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A group of tourists on a haunted swamp tour find one of the horrific local legends to be true. They try to escape alive--and with all of their pieces.
The over-the-top gore, campy acting, and dim cinematography may be part of Hatchet's self-described old-school ethos, but irony alone can't sustain a horror film.
Lacking the satirical bite of the first Scream... this is mere pastiche that doesn't even wink at what it is pointlessly xeroxing from the past.
Horror without suspense is like sex without love: you can appreciate the technicalities, but ultimately there's no reason to care.
The film might not host an original concept, but its attention to detail - the tiny things that made '80s slashers unique - render Hatchet a far more enjoyable experience than its competition.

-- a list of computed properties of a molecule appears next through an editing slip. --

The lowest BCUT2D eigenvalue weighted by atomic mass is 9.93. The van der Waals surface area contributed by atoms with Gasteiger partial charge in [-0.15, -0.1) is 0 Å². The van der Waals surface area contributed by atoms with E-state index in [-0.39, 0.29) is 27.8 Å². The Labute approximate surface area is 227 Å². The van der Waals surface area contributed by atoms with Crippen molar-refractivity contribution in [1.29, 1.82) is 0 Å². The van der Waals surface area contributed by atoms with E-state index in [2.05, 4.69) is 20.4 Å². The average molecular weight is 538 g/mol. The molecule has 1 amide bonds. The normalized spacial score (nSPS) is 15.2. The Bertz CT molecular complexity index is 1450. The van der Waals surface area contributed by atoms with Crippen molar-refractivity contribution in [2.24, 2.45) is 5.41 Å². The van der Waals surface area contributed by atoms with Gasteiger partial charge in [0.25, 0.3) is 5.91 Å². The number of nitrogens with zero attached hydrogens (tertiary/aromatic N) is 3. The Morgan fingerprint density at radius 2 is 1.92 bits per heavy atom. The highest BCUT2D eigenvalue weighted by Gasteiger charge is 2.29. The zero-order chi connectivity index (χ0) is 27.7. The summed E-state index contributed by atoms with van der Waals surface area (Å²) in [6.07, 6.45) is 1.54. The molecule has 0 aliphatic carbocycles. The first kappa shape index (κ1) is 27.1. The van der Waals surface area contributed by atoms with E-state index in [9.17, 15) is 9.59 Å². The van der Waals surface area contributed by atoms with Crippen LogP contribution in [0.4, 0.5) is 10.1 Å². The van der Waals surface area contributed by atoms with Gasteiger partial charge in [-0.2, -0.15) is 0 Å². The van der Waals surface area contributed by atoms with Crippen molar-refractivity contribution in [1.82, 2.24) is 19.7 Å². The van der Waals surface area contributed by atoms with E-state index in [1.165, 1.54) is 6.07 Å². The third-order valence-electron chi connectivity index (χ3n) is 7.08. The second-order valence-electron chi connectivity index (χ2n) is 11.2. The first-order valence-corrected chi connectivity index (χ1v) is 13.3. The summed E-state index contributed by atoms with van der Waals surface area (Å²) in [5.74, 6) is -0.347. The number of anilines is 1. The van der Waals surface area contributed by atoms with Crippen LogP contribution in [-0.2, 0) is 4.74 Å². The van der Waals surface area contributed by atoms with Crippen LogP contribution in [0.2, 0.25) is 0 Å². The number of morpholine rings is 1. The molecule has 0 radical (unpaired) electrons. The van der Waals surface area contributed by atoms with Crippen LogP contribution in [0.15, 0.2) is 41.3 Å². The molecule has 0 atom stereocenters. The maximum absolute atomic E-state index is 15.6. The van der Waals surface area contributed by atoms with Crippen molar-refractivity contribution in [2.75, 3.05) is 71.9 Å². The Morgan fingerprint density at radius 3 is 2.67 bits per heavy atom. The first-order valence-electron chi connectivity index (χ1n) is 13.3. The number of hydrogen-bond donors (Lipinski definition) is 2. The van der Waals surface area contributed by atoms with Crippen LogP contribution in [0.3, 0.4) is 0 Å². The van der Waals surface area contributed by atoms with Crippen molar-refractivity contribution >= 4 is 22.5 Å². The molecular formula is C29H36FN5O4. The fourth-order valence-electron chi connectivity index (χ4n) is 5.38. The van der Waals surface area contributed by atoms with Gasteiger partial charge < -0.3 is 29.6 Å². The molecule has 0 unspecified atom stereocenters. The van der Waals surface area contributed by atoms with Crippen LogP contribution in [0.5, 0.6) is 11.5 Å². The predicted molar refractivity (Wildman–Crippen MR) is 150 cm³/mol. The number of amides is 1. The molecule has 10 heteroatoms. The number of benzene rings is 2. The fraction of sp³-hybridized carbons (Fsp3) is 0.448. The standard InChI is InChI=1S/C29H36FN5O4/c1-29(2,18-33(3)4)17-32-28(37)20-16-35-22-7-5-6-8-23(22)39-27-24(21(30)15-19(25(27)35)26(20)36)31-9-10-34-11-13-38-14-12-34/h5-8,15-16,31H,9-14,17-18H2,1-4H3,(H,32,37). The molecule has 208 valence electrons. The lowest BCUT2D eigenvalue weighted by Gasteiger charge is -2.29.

Anyone feeding into this nostalgia is yearning for a kind of warm and fuzzy horror that's wholly irrelevant today.
It's just not that scary (even the gory sequences are predictable and boring). And it certainly isn't clever or funny.
I enjoyed Hatchet quite a bit. I was never scared, and I can't say I laughed out loud much, but it has a very gleeful tone that invites the viewer in.
Green's efforts to strike a balance between knowing humour and no-holds-barred horror are stymied by an erratic tone: a slow, talky build-up gives way to a soggy middle section and a messy, all-stops-out finale.
Draggy stretches in the first few reels could easily have been pruned from an already tight 83-minute running time.
Only a brief, nicely sculpted bass clarinet line provides any redeeming quality.
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